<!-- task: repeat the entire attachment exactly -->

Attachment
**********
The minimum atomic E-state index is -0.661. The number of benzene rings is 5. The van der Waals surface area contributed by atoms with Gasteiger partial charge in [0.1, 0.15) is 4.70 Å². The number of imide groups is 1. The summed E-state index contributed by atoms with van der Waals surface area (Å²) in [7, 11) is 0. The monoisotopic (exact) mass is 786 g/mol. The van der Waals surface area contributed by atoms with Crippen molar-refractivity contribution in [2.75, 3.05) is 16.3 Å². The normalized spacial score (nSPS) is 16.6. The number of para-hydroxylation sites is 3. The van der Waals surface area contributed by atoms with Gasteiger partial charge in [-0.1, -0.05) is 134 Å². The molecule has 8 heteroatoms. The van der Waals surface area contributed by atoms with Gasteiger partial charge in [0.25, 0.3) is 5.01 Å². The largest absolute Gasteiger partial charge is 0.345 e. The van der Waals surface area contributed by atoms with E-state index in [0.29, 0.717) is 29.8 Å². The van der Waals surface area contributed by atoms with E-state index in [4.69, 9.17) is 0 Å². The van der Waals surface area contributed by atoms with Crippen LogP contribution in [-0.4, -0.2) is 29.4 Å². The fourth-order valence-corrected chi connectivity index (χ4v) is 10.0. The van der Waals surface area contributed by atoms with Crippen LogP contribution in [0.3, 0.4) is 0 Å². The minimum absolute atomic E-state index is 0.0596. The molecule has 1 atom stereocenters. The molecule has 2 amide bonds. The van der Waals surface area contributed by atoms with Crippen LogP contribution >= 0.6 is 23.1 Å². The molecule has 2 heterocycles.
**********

The minimum atomic E-state index is -0.661. The number of benzene rings is 5. The van der Waals surface area contributed by atoms with Gasteiger partial charge in [0.1, 0.15) is 4.70 Å². The number of imide groups is 1. The summed E-state index contributed by atoms with van der Waals surface area (Å²) in [7, 11) is 0. The monoisotopic (exact) mass is 786 g/mol. The van der Waals surface area contributed by atoms with Crippen molar-refractivity contribution in [2.75, 3.05) is 16.3 Å². The normalized spacial score (nSPS) is 16.6. The number of para-hydroxylation sites is 3. The van der Waals surface area contributed by atoms with Gasteiger partial charge in [-0.1, -0.05) is 134 Å². The molecule has 8 heteroatoms. The van der Waals surface area contributed by atoms with Gasteiger partial charge in [0.25, 0.3) is 5.01 Å². The largest absolute Gasteiger partial charge is 0.345 e. The van der Waals surface area contributed by atoms with E-state index in [0.29, 0.717) is 29.8 Å². The van der Waals surface area contributed by atoms with E-state index in [4.69, 9.17) is 0 Å². The van der Waals surface area contributed by atoms with Crippen LogP contribution in [-0.4, -0.2) is 29.4 Å². The fourth-order valence-corrected chi connectivity index (χ4v) is 10.0. The van der Waals surface area contributed by atoms with Crippen LogP contribution in [0.3, 0.4) is 0 Å². The minimum absolute atomic E-state index is 0.0596. The molecule has 1 atom stereocenters. The molecule has 2 amide bonds. The van der Waals surface area contributed by atoms with Crippen LogP contribution >= 0.6 is 23.1 Å². The molecule has 2 heterocycles.